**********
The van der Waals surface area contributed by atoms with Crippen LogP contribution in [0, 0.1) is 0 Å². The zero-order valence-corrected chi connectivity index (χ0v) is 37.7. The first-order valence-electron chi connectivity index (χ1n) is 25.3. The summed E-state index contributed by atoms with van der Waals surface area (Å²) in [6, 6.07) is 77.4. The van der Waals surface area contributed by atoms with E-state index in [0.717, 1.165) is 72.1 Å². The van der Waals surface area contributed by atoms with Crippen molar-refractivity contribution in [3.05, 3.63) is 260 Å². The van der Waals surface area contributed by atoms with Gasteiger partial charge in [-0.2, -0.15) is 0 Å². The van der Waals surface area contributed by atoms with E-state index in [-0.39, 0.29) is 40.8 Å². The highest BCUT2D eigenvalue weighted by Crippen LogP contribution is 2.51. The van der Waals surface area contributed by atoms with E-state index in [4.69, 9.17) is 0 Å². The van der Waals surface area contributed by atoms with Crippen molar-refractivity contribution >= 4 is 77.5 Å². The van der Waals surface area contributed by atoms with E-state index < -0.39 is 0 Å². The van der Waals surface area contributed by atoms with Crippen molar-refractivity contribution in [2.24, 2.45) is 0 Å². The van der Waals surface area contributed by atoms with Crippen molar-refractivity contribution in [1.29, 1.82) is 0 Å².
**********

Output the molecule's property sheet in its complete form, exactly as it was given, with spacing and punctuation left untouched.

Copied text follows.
The van der Waals surface area contributed by atoms with Crippen LogP contribution in [0, 0.1) is 0 Å². The zero-order valence-corrected chi connectivity index (χ0v) is 37.7. The first-order valence-electron chi connectivity index (χ1n) is 25.3. The summed E-state index contributed by atoms with van der Waals surface area (Å²) in [6, 6.07) is 77.4. The van der Waals surface area contributed by atoms with E-state index in [0.717, 1.165) is 72.1 Å². The van der Waals surface area contributed by atoms with Crippen molar-refractivity contribution in [3.05, 3.63) is 260 Å². The van der Waals surface area contributed by atoms with Gasteiger partial charge in [-0.2, -0.15) is 0 Å². The van der Waals surface area contributed by atoms with E-state index in [-0.39, 0.29) is 40.8 Å². The highest BCUT2D eigenvalue weighted by Crippen LogP contribution is 2.51. The van der Waals surface area contributed by atoms with E-state index in [4.69, 9.17) is 0 Å². The van der Waals surface area contributed by atoms with Crippen molar-refractivity contribution >= 4 is 77.5 Å². The van der Waals surface area contributed by atoms with E-state index < -0.39 is 0 Å². The van der Waals surface area contributed by atoms with Crippen molar-refractivity contribution in [2.24, 2.45) is 0 Å². The van der Waals surface area contributed by atoms with Crippen molar-refractivity contribution in [1.29, 1.82) is 0 Å².